Trio win Nobel physics prize for tiny light pulses that capture changes in atoms


Scientists Pierre Agostini, Ferenc Krausz and Anne L'Huillier won the 2023 Nobel Prize in Physics for creating incredibly short pulses of light that can capture processes inside atoms and molecules, in work that could advance medical diagnostics and electronics.

The Nobel Academy said their studies had given humanity new tools for exploring the movement of electrons inside atoms, where changes occur in a few tenths of an attosecond - a unit so short that there are as many attoseconds in one second as there have been seconds since the birth of the universe.

The prize, which was raised this year to 11 million Swedish crowns (about $1 million), is awarded by the Royal Swedish Academy of Sciences.

"The ability to generate attosecond pulses of light has opened the door on a tiny, extremely tiny, time scale and it's also opened the door to the world of electrons," said Eva Olsson, member of the Nobel Prize in Physics Selection Committee.

It was once thought that these changes in electrons could not be seen, but the use of attosecond pulses has changed this, she added.

In an example of possible applications, the field held promise in areas such as a new in-vitro diagnostic technique to detect characteristic molecular traces of diseases in blood samples, the academy said.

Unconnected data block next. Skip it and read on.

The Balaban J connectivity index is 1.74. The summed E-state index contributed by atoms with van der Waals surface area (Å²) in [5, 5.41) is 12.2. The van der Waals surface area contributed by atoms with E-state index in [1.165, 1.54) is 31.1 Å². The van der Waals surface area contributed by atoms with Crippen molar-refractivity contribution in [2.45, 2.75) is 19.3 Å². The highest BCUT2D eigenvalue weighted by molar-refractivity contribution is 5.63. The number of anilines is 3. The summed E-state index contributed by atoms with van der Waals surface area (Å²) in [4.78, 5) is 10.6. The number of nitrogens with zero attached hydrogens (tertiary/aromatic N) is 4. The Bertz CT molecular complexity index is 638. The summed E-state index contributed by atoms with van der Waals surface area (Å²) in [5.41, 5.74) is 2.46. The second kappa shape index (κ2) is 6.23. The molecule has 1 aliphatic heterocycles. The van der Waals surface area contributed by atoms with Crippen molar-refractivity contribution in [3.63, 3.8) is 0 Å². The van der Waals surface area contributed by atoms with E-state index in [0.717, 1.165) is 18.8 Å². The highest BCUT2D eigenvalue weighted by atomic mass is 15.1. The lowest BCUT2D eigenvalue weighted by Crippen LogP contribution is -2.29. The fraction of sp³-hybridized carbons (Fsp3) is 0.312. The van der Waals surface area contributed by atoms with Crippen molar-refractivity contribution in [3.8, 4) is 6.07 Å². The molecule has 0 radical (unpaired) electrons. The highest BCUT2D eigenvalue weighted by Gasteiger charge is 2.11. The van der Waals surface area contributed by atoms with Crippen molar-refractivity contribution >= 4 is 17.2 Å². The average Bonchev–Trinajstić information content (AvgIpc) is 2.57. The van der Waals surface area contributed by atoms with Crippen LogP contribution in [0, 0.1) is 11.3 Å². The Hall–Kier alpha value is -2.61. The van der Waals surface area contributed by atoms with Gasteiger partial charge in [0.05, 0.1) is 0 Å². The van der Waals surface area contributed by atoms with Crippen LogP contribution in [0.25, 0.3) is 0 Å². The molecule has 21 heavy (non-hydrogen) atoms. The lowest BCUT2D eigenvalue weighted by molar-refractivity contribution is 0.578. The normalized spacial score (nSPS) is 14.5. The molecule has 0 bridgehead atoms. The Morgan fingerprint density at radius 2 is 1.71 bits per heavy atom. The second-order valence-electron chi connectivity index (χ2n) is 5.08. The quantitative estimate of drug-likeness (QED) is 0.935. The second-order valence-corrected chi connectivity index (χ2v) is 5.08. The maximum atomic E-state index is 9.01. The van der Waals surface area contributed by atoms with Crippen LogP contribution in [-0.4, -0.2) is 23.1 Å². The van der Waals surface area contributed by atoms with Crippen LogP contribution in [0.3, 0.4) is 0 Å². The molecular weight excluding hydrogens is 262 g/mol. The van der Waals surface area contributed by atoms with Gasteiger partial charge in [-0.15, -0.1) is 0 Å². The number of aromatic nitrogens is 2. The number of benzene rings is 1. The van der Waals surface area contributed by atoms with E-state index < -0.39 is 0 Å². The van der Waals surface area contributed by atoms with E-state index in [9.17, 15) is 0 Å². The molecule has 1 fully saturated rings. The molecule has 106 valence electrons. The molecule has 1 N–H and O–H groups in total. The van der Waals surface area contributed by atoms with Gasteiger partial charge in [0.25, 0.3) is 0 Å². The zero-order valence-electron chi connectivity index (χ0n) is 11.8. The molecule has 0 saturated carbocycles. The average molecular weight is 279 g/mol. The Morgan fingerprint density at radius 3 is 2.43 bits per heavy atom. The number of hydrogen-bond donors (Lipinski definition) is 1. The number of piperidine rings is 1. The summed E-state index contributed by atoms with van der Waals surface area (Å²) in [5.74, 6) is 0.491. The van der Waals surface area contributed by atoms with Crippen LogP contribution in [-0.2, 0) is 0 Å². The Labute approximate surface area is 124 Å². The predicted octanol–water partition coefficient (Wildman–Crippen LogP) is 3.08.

Agostini and L'Hullier, both French-born though they work in the United States and Sweden respectively, were quickly congratulated by Sylvie Retailleau, France's minister of Higher Education, who said they were a "great source of pride".

L'Huillier, who received word she had won the prize in the middle of a lecture, told a news conference over the phone, "it is really a prestigious prize and I'm so happy to get it. It's incredible."

She works at Lund University in Sweden and Agostini is a professor at Ohio State University in the United States.

Hungarian-born Krausz is director at Max Planck Institute of Quantum Optics in Germany.

Physics is the second Nobel to be awarded this week after Hungarian scientist Katalin Kariko and U.S. colleague Drew Weissman won the medicine prize for making mRNA molecule discoveries that paved the way for COVID-19 vaccines.

Created in the will of dynamite inventor and businessman Alfred Nobel, the prizes for achievements in science, literature and peace have been awarded since 1901 with a few interruptions, becoming the arguably highest honour for scientists everywhere.

While the award for peace can hog the limelight, the physics prize has likewise often taken centre stage with winners such as Albert Einstein and awards for science that has fundamentally changed how we see the world.

Last year, Alain Aspect, John Clauser and Anton Zeilinger won the prize for work on quantum entanglement, where two particles are linked regardless of the space between them, something that unsettled Einstein himself who once referred to it as "spooky action at a distance".

Announced on consecutive weekdays in early October, the physics prize announcement will be followed by ones for chemistry, literature, peace and economics, the latter a later addition to the original line-up.

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